Letter | Published:

Mid-ocean-ridge seismicity reveals extreme types of ocean lithosphere

Nature volume 535, pages 276279 (14 July 2016) | Download Citation


Along ultraslow-spreading ridges, where oceanic tectonic plates drift very slowly apart, conductive cooling is thought to limit mantle melting1 and melt production has been inferred to be highly discontinuous2,3,4. Along such spreading centres, long ridge sections without any igneous crust alternate with magmatic sections that host massive volcanoes capable of strong earthquakes5. Hence melt supply, lithospheric composition and tectonic structure seem to vary considerably along the axis of the slowest-spreading ridges6. However, owing to the lack of seismic data, the lithospheric structure of ultraslow ridges is poorly constrained. Here we describe the structure and accretion modes of two end-member types of oceanic lithosphere using a detailed seismicity survey along 390 kilometres of ultraslow-spreading ridge axis. We observe that amagmatic sections lack shallow seismicity in the upper 15 kilometres of the lithosphere, but unusually contain earthquakes down to depths of 35 kilometres. This observation implies a cold, thick lithosphere, with an upper aseismic zone that probably reflects substantial serpentinization. We find that regions of magmatic lithosphere thin dramatically under volcanic centres, and infer that the resulting topography of the lithosphere–asthenosphere boundary could allow along-axis melt flow, explaining the uneven crustal production at ultraslow-spreading ridges. The seismicity data indicate that alteration in ocean lithosphere may reach far deeper than previously thought, with important implications towards seafloor deformation and fluid circulation.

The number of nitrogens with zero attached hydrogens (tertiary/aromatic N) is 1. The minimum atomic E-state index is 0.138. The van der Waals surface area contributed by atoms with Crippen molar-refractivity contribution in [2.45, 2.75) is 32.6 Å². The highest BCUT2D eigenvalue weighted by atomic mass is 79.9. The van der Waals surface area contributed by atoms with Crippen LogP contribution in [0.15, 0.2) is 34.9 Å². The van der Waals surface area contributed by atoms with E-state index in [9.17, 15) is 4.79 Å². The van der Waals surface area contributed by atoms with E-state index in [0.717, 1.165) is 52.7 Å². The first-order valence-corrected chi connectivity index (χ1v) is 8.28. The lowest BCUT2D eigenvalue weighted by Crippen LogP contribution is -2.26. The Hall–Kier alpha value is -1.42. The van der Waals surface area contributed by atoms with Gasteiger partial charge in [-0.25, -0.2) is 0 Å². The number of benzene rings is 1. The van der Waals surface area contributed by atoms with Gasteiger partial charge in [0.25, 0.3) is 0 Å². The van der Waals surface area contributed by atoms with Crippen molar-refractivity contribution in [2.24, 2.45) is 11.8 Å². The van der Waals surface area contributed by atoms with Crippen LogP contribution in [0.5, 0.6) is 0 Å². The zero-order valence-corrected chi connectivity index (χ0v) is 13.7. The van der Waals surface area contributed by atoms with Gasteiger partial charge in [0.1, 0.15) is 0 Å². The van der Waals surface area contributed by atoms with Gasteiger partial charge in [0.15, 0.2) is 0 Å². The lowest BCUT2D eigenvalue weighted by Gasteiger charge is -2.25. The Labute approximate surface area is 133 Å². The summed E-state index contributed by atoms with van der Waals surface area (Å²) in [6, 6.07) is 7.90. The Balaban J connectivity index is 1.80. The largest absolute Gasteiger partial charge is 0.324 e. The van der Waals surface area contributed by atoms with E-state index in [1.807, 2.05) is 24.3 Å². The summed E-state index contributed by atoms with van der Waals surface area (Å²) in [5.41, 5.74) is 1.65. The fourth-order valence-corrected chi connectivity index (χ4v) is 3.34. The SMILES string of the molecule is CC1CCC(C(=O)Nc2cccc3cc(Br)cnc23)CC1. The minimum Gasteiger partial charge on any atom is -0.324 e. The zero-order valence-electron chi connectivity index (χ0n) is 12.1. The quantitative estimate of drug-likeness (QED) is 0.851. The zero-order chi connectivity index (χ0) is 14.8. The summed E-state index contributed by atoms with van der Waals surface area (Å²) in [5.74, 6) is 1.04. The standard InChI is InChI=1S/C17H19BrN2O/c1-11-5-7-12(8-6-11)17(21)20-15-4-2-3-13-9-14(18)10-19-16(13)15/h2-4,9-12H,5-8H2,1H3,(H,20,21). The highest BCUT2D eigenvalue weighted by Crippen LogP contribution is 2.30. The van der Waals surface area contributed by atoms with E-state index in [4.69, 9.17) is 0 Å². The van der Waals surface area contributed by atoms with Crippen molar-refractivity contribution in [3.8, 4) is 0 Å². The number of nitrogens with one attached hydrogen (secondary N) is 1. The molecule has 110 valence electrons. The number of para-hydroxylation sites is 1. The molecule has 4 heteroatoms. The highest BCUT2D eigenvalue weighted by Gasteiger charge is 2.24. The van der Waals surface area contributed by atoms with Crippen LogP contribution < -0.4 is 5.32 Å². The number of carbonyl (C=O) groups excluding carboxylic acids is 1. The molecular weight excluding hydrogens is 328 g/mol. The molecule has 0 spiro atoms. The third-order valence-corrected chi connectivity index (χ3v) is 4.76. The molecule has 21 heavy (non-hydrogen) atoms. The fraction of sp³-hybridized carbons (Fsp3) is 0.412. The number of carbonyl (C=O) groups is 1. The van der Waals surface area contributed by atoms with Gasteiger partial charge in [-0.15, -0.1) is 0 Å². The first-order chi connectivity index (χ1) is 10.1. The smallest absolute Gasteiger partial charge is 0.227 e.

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This study was enabled by grants SCHL853/1-1 and SCHL853/3-1 of the German Science Foundation to V.S. Instruments were borrowed from the DEPAS pool. We acknowledge the efforts of the crews of RV Polarstern cruises ANT-XXIX/2+8 and ARK-XXIV/3, RV Meteor cruise M101 and RV Marion Dufresne.

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  1. Alfred Wegener Institute, Helmholtz Centre for Polar and Marine Research, Am Alten Hafen 26, 27568 Bremerhaven, Germany

    • Vera Schlindwein
    •  & Florian Schmid


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V.S. planned and conducted the surveys, processed data for site 3 and wrote the paper. F.S. processed data from site 1. Both authors discussed the results and commented on the manuscript.

Competing interests

The authors declare no competing financial interests.

Corresponding author

Correspondence to Vera Schlindwein.

Reviewer Information Nature thanks S. M. Carbotte and the other anonymous reviewer(s) for their contribution to the peer review of this work.

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